A layoff, even this late in life, stings.

King was one of the oldest of 14,000 Boeing employees in the St. Louis area. Yet he still sounded a little bitter.

Then he yielded.

“God knew I was never going to retire and he said, ‘I have news for you,’” said King, a devout member of Trinity Lutheran Church. “I’d have worked forever.”

And so King has come home to Kirkwood.

He and his wife, Donamay, live in a ranch home with three bedrooms and one bath. They bought it in 1964 for $18,500 and raised six children there born within a span of seven years.

While Bob chipped away at missiles and electronic equipment, Donamay ran the packed home on Cherry Street.

“Some guys will do anything to get out of the house and get out of yard work,” Donamay, finally coming out to talk, said laughing. “He’s a workaholic with airplanes and other stuff. Nothing around here.”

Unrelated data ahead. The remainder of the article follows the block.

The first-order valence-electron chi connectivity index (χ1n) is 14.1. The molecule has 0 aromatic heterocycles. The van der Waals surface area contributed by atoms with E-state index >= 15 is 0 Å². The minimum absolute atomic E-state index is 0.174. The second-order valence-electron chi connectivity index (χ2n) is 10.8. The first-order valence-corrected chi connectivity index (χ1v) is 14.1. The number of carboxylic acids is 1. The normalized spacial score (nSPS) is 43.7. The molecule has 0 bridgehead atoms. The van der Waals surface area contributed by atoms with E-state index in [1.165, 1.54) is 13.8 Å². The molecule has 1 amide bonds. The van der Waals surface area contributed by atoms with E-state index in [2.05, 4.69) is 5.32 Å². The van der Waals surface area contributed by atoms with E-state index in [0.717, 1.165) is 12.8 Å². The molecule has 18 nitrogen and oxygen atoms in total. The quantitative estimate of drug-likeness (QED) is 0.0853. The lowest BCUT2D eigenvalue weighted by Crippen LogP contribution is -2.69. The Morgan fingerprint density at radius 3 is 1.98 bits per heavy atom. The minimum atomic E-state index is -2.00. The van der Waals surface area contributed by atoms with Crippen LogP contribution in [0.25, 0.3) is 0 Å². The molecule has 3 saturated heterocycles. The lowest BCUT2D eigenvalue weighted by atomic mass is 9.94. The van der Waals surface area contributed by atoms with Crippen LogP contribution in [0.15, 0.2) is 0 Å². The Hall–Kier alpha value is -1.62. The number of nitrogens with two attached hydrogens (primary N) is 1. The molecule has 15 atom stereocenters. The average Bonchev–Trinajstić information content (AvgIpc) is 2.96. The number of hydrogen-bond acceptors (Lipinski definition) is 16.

They met as children in a rural area near Toledo, Ohio, where, at times, they grew up without running water. Sometimes he cut asparagus and picked tomatoes for Donamay’s father, who had a vegetable and fruit business.

“Maybe my dad was a little bit like my husband because my dad just worked and worked and worked. So did my mom,” Donamay said. “Sometimes he was so tired, he’d be sitting there eating an apple and he’d fall asleep. He was a good guy.”

Bob King was valedictorian of his high school class of 18 students, according to a newspaper clip. He studied engineering at the University of Toledo and taught radar repair in the Marine Corps.

Starting in the 1950s, he cut his teeth for a decade at Convair in San Diego by helping develop flight control systems for the F-102 Delta Dagger and F-106 Delta Dart.

“Those were good days when I would go out and work on the aircraft and go down to production and teach them how to rig the flight control,” he said.